Despite mergers and acquisitions having taken place regularly in the Rs 6.75 trillion Indian mutual find (MF) industry over the past decade, there was something unusual about Goldman Sachs Asset Management Co. Ltd’s acquisition of Benchmark Asset Management Co. Ltd. Launched in June 2001, the 10-years-plus fund house, with assets of Rs 2,935 crore, was India’s first fund house to focus mainly on passive schemes, especially exchange-traded funds (ETF). Launched with good intentions—to avoid fund manager’s risk and offering a low-cost option to investors—Benchmark AMC remained largely one of India’s smallest fund houses till date; ranked No. 26 out of 41 fund houses, in terms of its assets under management. Eventually, they got sold out. While poor distribution network and sponsor’s disinterest are the whispers on the street, the question most investors are asking is: Do exchange-traded funds (ETFs) work in India? And can stand-alone ETF fund houses work in India?
What are ETFs
ETFs are passively managed schemes that invest their entire corpus in a basket of securities, such as equity shares. They are not meant to outperform their benchmark indices; they are supposed to track it passively. Since fund managers are not involved in managing these funds—they work on an automated mechanism—these funds are meant for those who like to avoid the fund manager’s risk. However, unlike index funds (also passively managed) that work like any other MF scheme and buys and sell securities from the stock exchange, ETFs have a different mechanism.
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The fund house appoints market makers in the stock market who buy the basket of securities (such as all the scrips of the market index on which, say, an equity-oriented ETF is based upon) and hand it over to the fund house, in exchange of a certain number of units. This process is called unit creation, whereby ETF units are “created” in exchange of a basket of securities. The market maker then breaks up these units and sells them separately on the stock exchange. Investors can then buy and sell these units from the stock exchange.
For instance, according to the offer document of Benchmark Nifty BeES, India’s first ETF, you need to “create” a minimum lot of 10,000 Benchmark Nifty BeES units, at any point in time. At Thursday’s value, the total cost of this basket comes to about Rs 55 lakh (10,000 units multiplied by Rs 550 or one-tenth of Nifty’s value as on 24 March). This basket will contain all the 50 Nifty shares in exactly the same proportion as they lie in the Nifty, plus a small amount of cash, as mentioned in the scheme’s offer document. When the market-maker wants to redeem these units with the fund house, it does not get cash in return. It gets the basket of securities back.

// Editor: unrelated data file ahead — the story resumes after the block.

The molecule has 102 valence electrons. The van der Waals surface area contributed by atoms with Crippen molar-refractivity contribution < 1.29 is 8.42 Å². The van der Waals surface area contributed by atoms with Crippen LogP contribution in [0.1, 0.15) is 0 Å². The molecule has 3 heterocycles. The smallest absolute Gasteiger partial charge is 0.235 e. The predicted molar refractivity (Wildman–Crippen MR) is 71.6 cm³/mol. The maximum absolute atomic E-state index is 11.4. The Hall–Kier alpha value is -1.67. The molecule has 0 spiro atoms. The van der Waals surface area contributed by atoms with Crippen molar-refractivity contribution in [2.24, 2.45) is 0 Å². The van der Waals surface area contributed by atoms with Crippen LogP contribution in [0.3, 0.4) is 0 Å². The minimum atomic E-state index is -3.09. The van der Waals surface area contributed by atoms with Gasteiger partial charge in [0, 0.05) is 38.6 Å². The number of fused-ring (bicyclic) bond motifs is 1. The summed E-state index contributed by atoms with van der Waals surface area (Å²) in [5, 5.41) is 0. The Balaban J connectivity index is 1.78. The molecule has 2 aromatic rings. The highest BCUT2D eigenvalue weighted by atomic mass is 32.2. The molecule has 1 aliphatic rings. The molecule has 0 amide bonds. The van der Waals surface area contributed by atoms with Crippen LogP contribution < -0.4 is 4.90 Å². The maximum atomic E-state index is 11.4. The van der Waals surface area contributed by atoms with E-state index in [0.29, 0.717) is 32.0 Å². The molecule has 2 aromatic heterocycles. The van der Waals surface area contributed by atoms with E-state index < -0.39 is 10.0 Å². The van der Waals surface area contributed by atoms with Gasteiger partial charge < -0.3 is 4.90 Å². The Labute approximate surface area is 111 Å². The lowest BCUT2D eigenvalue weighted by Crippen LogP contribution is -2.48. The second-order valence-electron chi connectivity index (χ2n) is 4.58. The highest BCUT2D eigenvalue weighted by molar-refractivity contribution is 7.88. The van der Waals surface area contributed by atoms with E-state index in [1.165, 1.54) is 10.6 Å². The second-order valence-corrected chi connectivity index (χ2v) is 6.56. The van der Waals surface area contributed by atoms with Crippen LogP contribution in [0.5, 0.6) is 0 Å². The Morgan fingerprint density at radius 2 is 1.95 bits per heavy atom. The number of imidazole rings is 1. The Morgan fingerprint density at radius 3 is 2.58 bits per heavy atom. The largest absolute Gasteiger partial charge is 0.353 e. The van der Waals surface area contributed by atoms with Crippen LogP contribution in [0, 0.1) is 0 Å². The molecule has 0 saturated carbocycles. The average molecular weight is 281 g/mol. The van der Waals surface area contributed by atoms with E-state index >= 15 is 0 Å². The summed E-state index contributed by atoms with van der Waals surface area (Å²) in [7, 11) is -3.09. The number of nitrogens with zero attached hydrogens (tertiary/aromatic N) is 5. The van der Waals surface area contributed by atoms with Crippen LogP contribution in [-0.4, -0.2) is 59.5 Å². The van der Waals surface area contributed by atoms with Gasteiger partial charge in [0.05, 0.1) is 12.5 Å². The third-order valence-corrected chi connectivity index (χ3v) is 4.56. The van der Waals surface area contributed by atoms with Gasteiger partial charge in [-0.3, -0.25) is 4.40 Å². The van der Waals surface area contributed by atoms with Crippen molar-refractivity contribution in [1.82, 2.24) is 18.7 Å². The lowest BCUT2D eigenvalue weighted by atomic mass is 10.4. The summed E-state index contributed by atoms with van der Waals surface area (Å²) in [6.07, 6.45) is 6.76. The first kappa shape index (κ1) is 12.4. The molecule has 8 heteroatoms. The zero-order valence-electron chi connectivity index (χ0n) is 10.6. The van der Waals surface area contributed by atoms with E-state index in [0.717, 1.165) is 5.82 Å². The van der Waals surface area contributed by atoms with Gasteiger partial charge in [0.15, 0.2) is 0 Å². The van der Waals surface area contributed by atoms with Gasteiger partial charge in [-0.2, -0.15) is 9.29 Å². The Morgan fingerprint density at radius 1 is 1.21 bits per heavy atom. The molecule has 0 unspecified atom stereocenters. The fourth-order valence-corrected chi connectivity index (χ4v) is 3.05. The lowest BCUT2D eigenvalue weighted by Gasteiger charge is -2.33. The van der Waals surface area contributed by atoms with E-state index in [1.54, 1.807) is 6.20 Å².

Why are ETFs superior to index funds…
Since a passive fund, such as an index fund or ETF, tracks the market passively, you would expect it to give the same returns as that of its benchmark index. In reality, they don’t. The difference, called the tracking error, is caused because of the cash component that an index funds holds, and also when the fund manager buys and sells the stocks (to align with the underlying index) and pays brokerage on them. The fund’s expense ratio (they can charge a maximum of 1.5% a year) also adds to the tracking error.
But here’s why an ETF’s structure is superior to that of the index fund. Though your index fund manager is typically mandated to hold at least 90-95% of the portfolio in equities (and the rest in cash), there have been instances when your fund manager has held more cash. Inevitably, your fund manager has the power and control to change your scheme’s asset allocation. This is also mainly why Krishnamurthy Vijayan, chief executive officer, IDBI Asset Management Co. Ltd that manages only index funds, said that he recruited ex-dealers and not ex-fund managers to take care of index funds at his MF.
However, an ETF fund manager does not have these powers. Since the ETF units can be created or dissolved only against a basket of shares, the cash component remains the same throughout. Also, the onus to create units—as against the basket of securities—is on the market-maker, so the ETF does not really buy or sell securities in the market. Hence they don’t pay brokerage to stock brokers.